Joan of Arc was a French maiden who is considered a heroine of France for her role during the Lancastrian phase of the Hundred Year’s War. She was posthumously canonized as a Roman Catholic Saint. Below are the top ten battles and events of her life.
Divine Visions and Voices
According to Joan, she began to hear divine voices from the age of 13-years-old. She claimed that the voices she heard were those of angels and saints. She identified the voices as belonging to Saint Michael, Saint Catherine and Saint Margaret, all of whom she had studied in detail while growing up under the strong influence of the Church.
She later also confessed to seeing certain visuals with each voice. She claimed to have seen Saint Michael, who appeared before her as a good-looking gentleman. These visions foretold her that she would lead the English armies to a victory and help secure the coronation of Charles at Rheims.
Journey to Chinon
The visions Joan of Arc saw told her that she would help Charles VII ascent the throne. She decided to meet Charles, who was the crown prince at the time. To this end, she journeyed from her village to Vaucouleurs and then towards Chinon.
Chinon was at a considerable distance and most of the lands in the way were under the control of the English. However, Joan dressed up as a boy and cropped her hair. Then she made an 11-day journey with a small band of followers all the way to the prince’s palace.
Meeting with Charles
Joan of Arc met with the crown prince and asked him to give her an army so that she could attack the English who had laid siege to the city of Orleans at the time.
Charles was reluctant but in a private audience, Joan of Arc somehow convinced him that she truly had divine visions of his coronation. The prince finally relented and granted her an army against the advice of his generals.
According to historical sources, Joan of Arc practiced for battle and became adept at riding a horse before she and her army headed to Orelans.
Relief of Orleans
The city of Orleans was of vital strategic important in the ongoing war between the English and the French at the time. The English had laid siege to the city and hoped to gain control of it. Modern historians believe that had Orleans fallen to the English, the English forces would have conquered all of France.
However, Joan of Arc and her army arrived in time to relive the city.
Joan of Arc rode at the head of the army wearing white armor and riding a white horse. The news of her arrival cheered up the people in Orleans and gave them courage. Once Joan and her army reached the city, they attacked the English army laying siege to it. In the ensuing fighting, Joan fought valiantly and inspired the French soldiers. The English were forced to retreat and the city was made safe.
The Battle of Patay
The culminating engagement at the end of the Loire Campaign of the Hundred Years’ War, it was a decisive victory for the French, with the English side suffering heavy losses. The victory is mostly credited to Joan of Arc, even though most of the fighting was done by the vanguard of the French army as the English army fled.
After abandoning the Siege of Orleans, the English survivors gathered at the garrison along the Loire. Under the command of the Duke of Alencon, the French army set out to recapture these positions, alongside the garrisons of Beaugency. The garrison surrendered on June 18.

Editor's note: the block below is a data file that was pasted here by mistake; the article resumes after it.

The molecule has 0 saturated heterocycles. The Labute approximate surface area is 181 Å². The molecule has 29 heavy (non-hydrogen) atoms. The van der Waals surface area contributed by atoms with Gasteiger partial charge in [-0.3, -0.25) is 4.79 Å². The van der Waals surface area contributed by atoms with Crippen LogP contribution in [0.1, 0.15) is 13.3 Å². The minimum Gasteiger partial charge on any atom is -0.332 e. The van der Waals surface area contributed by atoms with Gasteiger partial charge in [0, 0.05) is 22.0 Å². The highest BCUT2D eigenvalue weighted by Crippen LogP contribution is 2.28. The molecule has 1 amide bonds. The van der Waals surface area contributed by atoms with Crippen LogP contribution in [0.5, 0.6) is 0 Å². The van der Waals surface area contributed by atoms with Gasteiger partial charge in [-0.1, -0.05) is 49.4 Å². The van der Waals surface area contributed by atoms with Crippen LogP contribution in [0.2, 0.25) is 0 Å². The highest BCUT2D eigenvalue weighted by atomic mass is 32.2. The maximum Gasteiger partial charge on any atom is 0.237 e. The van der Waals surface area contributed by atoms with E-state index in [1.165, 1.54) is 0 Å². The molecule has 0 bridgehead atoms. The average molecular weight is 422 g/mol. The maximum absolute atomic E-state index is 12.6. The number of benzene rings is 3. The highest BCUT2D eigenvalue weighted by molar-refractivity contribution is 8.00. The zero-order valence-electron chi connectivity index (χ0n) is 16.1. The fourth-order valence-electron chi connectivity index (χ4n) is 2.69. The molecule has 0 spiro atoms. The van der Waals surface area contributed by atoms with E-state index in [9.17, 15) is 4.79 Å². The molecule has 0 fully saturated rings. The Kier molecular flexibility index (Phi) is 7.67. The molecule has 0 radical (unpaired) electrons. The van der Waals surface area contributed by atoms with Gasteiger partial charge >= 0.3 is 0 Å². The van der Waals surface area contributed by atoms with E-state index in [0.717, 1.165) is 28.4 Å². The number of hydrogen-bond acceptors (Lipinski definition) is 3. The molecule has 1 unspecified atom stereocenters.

Crowning of King Charles
After the victory at Orleans and Patay, Joan of Arc continued her journey towards Rheims, clearing the path of any opposition to Charles. Once the path was cleared, Charles arrived at Rheims, in accordance with the vision Joan of Arc had seen. Once at Rheims, Charles was crowned the King of France, effectively beginning his reign. In this way, Joan of Arc played a vital role in the coronation of Charles as the king.
Battle at Compiegne
The Siege of Compiegne was one of the finest military acts displayed by Joan of Arc. While the French had defeated the English earlier in 1428, the Duke of Burgundy intended to lay siege to the city of Compiegne.
Upon hearing about this, Joan of Arc started preparing for the defense of the city. She gathered a group of volunteers comprising of around 300 to 400 men. This group then attacked the Burgundians outside the city walls.
However, Joan of Arc fell from her horse during the attack. She was mistakenly left outside city walls when the city gates were closed to prevent enemies from entering. The enemy found and captured her. She was later sold to the English.
Trial and Execution
Upon being brought to the English, charges of heresy were brought up against Joan of Arc. The English despised her for having brought defeat upon them. So they wanted to make an example of her.
After a quick and unfair trial, Joan of Arc was sentenced to death by burning at stake.
In addition to the charges of heresy, she was also charged with cross-dressing. In her defense, Joan of Arc continued to present her visions as divine and cross-dressing as a way to avoid assault by other men.
On May 30, 1941, she was tied to a tall pillar while holding a cross in front of her. After she died, the English raked back the coals from her charred body so no one could falsely claim that she was still alive.
Joan of Arc was a heroine of the Hundred Years’ War who helped the French to secure important victories.
Joan of Arc made an 11-day journey to Chinon to meet the crown prince.
She was given soldiers by the crown prince Charles. With these soldiers, she played a vital role in lifting the siege of Orleans and securing the city.
At the Battle of Patay, she played a role in securing a decisive victory for the French.
During the Battle of Compiegne in 1430, Joan of Arc was captured by the English. She was subsequently tried and executed over charges of heresy.